In addition to the reference to David, Matthew also begins his genealogy with a mention of Abraham. To identity Jesus as a “son of Abraham” would first of all establish Jesus as Jewish. But more importantly, it reminded one and all that Abraham is the beginning of the history of salvation for Israel. The genealogy itself is “a résumé of salvation history, of God’s way with Israel” (W. B. Tatum). God called Abraham and promised him that through his offspring the world would be blessed (Genesis 12:3). By making a covenant with Abraham (Genesis 15:1-21; 17:1-27), God promised to bring salvation to the world, beginning with giving the promised land to Abraham’s descendants and eventually installing David to rule them in God’s name.
So far so good. But soon Matthew stunned his audience. The people of his day were well versed in the hope of Israel’s salvation at the exclusion of Gentiles. The idea that God planned to save the entire world was not well accepted by the Jewish people, and when Matthew described the manner by which God was working to accomplish such salvation, some would have been insulted.
To begin with, it was unusual to include women in genealogies. Was God using women to set up His kingdom (the apostle Paul would say yes, Galatians 3:28-29)? Moreover, God was using Gentile women; the names of Rahab and Ruth clearly show that Gentiles were to be included in the ancestors of Jesus. But that is not all. The inclusion of Tamar, who seduced her father-in-law Judah (Genesis 38), and of Rahab the harlot (Joshua 2), implies that sexual irregularities can be part of God’s way to bring His plan to fruition. No less on Matthew’s mind was the mother of the Messiah who was found to be pregnant before the consummation of her marriage with Joseph. Such a beginning would cast aspersions on anyone presuming to be Messiah.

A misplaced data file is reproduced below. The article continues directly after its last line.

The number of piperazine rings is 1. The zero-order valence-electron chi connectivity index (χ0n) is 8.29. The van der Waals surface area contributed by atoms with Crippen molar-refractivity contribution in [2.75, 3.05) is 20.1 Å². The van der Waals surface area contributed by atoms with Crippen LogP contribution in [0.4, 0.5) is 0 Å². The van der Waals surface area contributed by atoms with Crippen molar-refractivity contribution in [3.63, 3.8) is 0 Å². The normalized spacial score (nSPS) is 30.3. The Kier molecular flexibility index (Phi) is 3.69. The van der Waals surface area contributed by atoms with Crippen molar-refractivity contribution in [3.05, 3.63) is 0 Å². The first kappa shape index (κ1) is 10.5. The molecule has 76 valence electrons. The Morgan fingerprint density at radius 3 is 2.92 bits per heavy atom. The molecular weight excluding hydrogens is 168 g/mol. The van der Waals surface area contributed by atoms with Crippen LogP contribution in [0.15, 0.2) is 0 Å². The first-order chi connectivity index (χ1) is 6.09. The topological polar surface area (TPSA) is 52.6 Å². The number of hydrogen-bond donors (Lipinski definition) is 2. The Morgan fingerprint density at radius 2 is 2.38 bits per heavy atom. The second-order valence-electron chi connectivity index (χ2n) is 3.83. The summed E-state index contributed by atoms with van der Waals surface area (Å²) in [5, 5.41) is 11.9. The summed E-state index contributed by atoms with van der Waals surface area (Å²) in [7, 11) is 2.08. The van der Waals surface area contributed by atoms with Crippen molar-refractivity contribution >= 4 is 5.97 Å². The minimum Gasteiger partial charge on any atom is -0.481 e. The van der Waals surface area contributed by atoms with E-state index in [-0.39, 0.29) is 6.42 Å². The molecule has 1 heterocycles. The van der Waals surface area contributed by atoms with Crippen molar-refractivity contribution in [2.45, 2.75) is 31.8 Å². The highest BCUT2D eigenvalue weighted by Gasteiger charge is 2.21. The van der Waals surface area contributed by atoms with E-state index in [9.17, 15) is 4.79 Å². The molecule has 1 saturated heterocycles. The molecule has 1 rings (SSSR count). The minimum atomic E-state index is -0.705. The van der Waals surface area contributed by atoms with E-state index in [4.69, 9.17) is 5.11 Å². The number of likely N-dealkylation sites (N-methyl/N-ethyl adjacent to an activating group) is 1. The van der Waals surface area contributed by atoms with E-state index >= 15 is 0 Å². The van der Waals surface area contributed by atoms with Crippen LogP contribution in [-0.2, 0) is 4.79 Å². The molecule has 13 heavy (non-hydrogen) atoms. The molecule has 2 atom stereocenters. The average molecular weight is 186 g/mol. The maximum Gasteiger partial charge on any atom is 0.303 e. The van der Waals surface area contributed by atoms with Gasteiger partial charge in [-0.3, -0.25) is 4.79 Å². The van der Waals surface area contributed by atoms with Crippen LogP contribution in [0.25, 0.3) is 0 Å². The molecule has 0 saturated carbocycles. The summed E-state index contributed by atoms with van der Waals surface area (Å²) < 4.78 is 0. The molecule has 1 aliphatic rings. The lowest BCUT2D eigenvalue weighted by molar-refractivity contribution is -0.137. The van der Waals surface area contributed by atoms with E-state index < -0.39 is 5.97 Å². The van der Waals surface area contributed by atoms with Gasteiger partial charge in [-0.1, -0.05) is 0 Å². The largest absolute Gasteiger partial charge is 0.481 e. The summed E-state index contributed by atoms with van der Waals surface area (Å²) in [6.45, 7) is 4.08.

But Matthew is not done yet. David, so honored by Matthew, was identified as taking “Uriah’s wife” (Bathsheba) for himself. And Matthew’s listeners would complete this story by remembering that David eventually arranged for the murder of Uriah, the husband of Bathsheba (2 Samuel 11:14-27). To top this all off, almost half of the kings from David to Josiah were judged to have done evil in the sight of the Lord.
What does all this say? Whether good or evil, God works through all to accomplish His goal. Our sinfulness will not derail God’s grace as it did not stand in the way of God completing His plan for Israel. None of us has passed the point of no return and we must show similar thoughts towards others (Ephesians 4:32). We must not limit God’s grace to a particular ethnic group or nationality. Neither should we limit God’s salvation to only those who think or look like us. This position does not override the truth that only those in Christ will be saved and this salvation is based solely on faith in Christ, the One named Jesus for “he will save his people from their sin” (Matthew 1:21). Rather, the power of our Savior to redeem us as sinners is introduced in the opening verses of Matthew as he describes God’s march toward redemption of the world, a development that will not be hindered by the sin of those He chooses to use or by the preconceived notions of those who think God only works with certain people.
by Dr. Rich Menninger
Dear Lord, let us be open to Your power to redeem as You work through the untidy and unexpected twists and turns of salvation. In the Name of the One who never ceases to amaze us, amen.